While I may have finally shrugged off the pre-wedding stress in preparation to enjoy, Chris’ jitters arrived a little late. I still giggle recalling my angry bridesmaid storming upstairs to tell me, while I sipped champagne and peeked out my bedroom window at arriving wedding guests, that she’d just dragged Chris off of his knees in the flower bed where he was spreading last minute mulch over the sound system wires. We were so worried about everything looking perfect, that it was a relief later to see it through our guests’ eyes. All that we needed to make it perfect was our friends.

The rain held off through the ceremony, which we bravely held under the beautiful arbor my dad built, right beside the pond, rather than beneath the tent. Several guests would later swear that the sun peeked out for just a moment over our heads as Chris and I exchanged our vows.

The arbor my dad built proved the perfect setting for saying our vows, and has added charm, shade and beautiful memories to my garden ever since.

The rain held off during photos, even as our amazing photographer assured us that the cloudy sky provided the best lighting (you can read Jen’s so-sweet recap of our wedding here). It held off as I got to finally eat the cookies my friends, family and I had been baking for months in preparation for the event, and then the sun peeked out a bit further as Chris and I shared our first dance on the dance floor he built himself (later to be reborn as the world’s most gorgeous foldable picnic tables).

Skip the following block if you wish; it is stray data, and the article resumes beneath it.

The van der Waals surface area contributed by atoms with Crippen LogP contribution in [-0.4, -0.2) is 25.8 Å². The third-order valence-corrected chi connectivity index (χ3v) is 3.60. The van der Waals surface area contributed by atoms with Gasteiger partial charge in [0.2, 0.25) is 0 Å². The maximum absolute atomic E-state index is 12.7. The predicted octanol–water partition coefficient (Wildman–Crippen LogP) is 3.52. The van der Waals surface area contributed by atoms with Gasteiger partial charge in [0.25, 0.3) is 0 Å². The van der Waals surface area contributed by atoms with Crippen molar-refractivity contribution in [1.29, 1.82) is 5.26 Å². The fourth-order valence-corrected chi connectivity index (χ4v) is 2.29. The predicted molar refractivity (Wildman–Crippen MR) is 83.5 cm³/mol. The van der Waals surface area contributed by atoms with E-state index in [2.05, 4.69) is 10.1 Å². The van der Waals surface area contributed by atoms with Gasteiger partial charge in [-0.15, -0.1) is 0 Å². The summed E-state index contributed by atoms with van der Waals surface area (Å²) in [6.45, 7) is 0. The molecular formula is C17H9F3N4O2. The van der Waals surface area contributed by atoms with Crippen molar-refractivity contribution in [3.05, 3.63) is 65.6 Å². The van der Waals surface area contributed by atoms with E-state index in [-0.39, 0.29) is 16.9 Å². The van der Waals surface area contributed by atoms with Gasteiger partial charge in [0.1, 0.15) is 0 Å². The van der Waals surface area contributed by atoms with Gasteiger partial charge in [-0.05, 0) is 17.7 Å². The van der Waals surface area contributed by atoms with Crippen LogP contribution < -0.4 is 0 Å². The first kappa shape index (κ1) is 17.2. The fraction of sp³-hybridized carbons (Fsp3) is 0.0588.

Is there anything more magical than dancing under the stars? Only making that your first dance as husband and wife.

The rain didn’t begin to come down in soft drizzles until about 6 o’clock, just as some of the older couples and acquaintances were beginning to say their good-byes. One of the most beautiful things about a backyard wedding is that there’s no set time when you have to leave. So what did our more tenacious guests do? Why, they picked up that handmade dance floor and carried it beneath the tent! A couple of pizzas, a costume change and a few playlists later, and we found ourselves dancing, singing and having fun with our friends all night long.

When a little thunderstorm finally threatened to end the wedding festivities, the party moved itself beneath the big tent to continue a little longer.

Looking back, I would have done it the same all over again. Sometimes I think we might. After all, only this year did the roses reach the lushness that I wanted for the wedding, and we’ve been looking for an excuse to put in a patio by the pond and I feel that would make an excellent dance floor. Not to mention there are so many more wonderful memories added to the list when I walk out my back deck and say good morning to my little world. While Chris and I  might be renewing our vows every day (happy anniversary, my darling!), there’s nothing quite like an excuse to have a garden party!